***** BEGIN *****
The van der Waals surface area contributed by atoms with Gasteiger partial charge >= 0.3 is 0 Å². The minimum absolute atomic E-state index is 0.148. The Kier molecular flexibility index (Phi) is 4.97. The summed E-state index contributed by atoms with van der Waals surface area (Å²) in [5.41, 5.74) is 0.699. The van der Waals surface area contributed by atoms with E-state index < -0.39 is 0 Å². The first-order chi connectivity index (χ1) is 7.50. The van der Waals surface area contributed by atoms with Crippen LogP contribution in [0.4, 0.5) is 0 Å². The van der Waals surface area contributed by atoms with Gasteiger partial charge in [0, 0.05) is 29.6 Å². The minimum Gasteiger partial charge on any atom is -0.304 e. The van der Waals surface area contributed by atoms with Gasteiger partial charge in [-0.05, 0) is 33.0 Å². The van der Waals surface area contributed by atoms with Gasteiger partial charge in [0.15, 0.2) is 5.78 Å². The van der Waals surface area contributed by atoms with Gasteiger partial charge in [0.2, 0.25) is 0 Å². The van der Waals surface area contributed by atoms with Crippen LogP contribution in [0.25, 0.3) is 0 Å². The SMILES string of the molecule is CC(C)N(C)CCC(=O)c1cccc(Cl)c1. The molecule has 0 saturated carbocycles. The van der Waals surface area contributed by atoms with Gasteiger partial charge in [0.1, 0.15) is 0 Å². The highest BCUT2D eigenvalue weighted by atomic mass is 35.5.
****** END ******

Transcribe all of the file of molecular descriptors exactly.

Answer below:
The van der Waals surface area contributed by atoms with Gasteiger partial charge >= 0.3 is 0 Å². The minimum absolute atomic E-state index is 0.148. The Kier molecular flexibility index (Phi) is 4.97. The summed E-state index contributed by atoms with van der Waals surface area (Å²) in [5.41, 5.74) is 0.699. The van der Waals surface area contributed by atoms with E-state index < -0.39 is 0 Å². The first-order chi connectivity index (χ1) is 7.50. The van der Waals surface area contributed by atoms with Crippen LogP contribution in [0.4, 0.5) is 0 Å². The van der Waals surface area contributed by atoms with Gasteiger partial charge in [0, 0.05) is 29.6 Å². The minimum Gasteiger partial charge on any atom is -0.304 e. The van der Waals surface area contributed by atoms with Gasteiger partial charge in [-0.05, 0) is 33.0 Å². The van der Waals surface area contributed by atoms with Gasteiger partial charge in [0.15, 0.2) is 5.78 Å². The van der Waals surface area contributed by atoms with Gasteiger partial charge in [0.2, 0.25) is 0 Å². The van der Waals surface area contributed by atoms with Crippen LogP contribution in [0.25, 0.3) is 0 Å². The SMILES string of the molecule is CC(C)N(C)CCC(=O)c1cccc(Cl)c1. The molecule has 0 saturated carbocycles. The van der Waals surface area contributed by atoms with Gasteiger partial charge in [0.1, 0.15) is 0 Å². The highest BCUT2D eigenvalue weighted by atomic mass is 35.5.